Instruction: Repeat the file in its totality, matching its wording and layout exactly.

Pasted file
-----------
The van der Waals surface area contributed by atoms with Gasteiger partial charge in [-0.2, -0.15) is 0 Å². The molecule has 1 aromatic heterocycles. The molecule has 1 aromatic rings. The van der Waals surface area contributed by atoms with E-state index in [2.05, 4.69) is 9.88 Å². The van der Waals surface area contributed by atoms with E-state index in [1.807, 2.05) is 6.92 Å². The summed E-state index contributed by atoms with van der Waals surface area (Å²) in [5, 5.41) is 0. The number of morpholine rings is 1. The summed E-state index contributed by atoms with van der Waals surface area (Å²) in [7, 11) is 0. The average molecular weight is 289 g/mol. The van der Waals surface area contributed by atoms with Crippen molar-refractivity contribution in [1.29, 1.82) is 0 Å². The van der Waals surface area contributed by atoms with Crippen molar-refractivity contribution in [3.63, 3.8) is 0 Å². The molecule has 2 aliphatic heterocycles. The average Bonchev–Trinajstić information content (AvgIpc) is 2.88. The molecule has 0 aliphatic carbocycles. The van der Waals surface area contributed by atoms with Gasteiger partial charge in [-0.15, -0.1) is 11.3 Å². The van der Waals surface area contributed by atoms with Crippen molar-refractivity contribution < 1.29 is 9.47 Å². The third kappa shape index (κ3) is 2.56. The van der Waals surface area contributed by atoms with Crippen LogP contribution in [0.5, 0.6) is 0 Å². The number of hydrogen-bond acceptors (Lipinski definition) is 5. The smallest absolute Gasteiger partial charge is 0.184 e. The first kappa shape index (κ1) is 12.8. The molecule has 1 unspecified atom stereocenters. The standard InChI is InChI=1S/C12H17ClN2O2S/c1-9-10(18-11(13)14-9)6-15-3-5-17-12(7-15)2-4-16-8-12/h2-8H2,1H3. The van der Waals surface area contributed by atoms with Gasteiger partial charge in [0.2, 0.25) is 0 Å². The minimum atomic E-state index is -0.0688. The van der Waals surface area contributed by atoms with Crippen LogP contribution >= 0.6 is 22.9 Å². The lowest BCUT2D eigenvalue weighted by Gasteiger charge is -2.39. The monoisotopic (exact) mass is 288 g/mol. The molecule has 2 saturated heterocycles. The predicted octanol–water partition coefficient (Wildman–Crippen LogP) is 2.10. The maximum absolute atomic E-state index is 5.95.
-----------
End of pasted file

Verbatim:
The van der Waals surface area contributed by atoms with Gasteiger partial charge in [-0.2, -0.15) is 0 Å². The molecule has 1 aromatic heterocycles. The molecule has 1 aromatic rings. The van der Waals surface area contributed by atoms with E-state index in [2.05, 4.69) is 9.88 Å². The van der Waals surface area contributed by atoms with E-state index in [1.807, 2.05) is 6.92 Å². The summed E-state index contributed by atoms with van der Waals surface area (Å²) in [5, 5.41) is 0. The number of morpholine rings is 1. The summed E-state index contributed by atoms with van der Waals surface area (Å²) in [7, 11) is 0. The average molecular weight is 289 g/mol. The van der Waals surface area contributed by atoms with Crippen molar-refractivity contribution in [1.29, 1.82) is 0 Å². The van der Waals surface area contributed by atoms with Crippen molar-refractivity contribution in [3.63, 3.8) is 0 Å². The molecule has 2 aliphatic heterocycles. The average Bonchev–Trinajstić information content (AvgIpc) is 2.88. The molecule has 0 aliphatic carbocycles. The van der Waals surface area contributed by atoms with Gasteiger partial charge in [-0.15, -0.1) is 11.3 Å². The van der Waals surface area contributed by atoms with Crippen molar-refractivity contribution < 1.29 is 9.47 Å². The third kappa shape index (κ3) is 2.56. The van der Waals surface area contributed by atoms with Crippen LogP contribution in [0.5, 0.6) is 0 Å². The number of hydrogen-bond acceptors (Lipinski definition) is 5. The smallest absolute Gasteiger partial charge is 0.184 e. The first kappa shape index (κ1) is 12.8. The molecule has 1 unspecified atom stereocenters. The standard InChI is InChI=1S/C12H17ClN2O2S/c1-9-10(18-11(13)14-9)6-15-3-5-17-12(7-15)2-4-16-8-12/h2-8H2,1H3. The van der Waals surface area contributed by atoms with Gasteiger partial charge in [0.2, 0.25) is 0 Å². The minimum atomic E-state index is -0.0688. The van der Waals surface area contributed by atoms with Crippen LogP contribution >= 0.6 is 22.9 Å². The lowest BCUT2D eigenvalue weighted by Gasteiger charge is -2.39. The monoisotopic (exact) mass is 288 g/mol. The molecule has 2 saturated heterocycles. The predicted octanol–water partition coefficient (Wildman–Crippen LogP) is 2.10. The maximum absolute atomic E-state index is 5.95.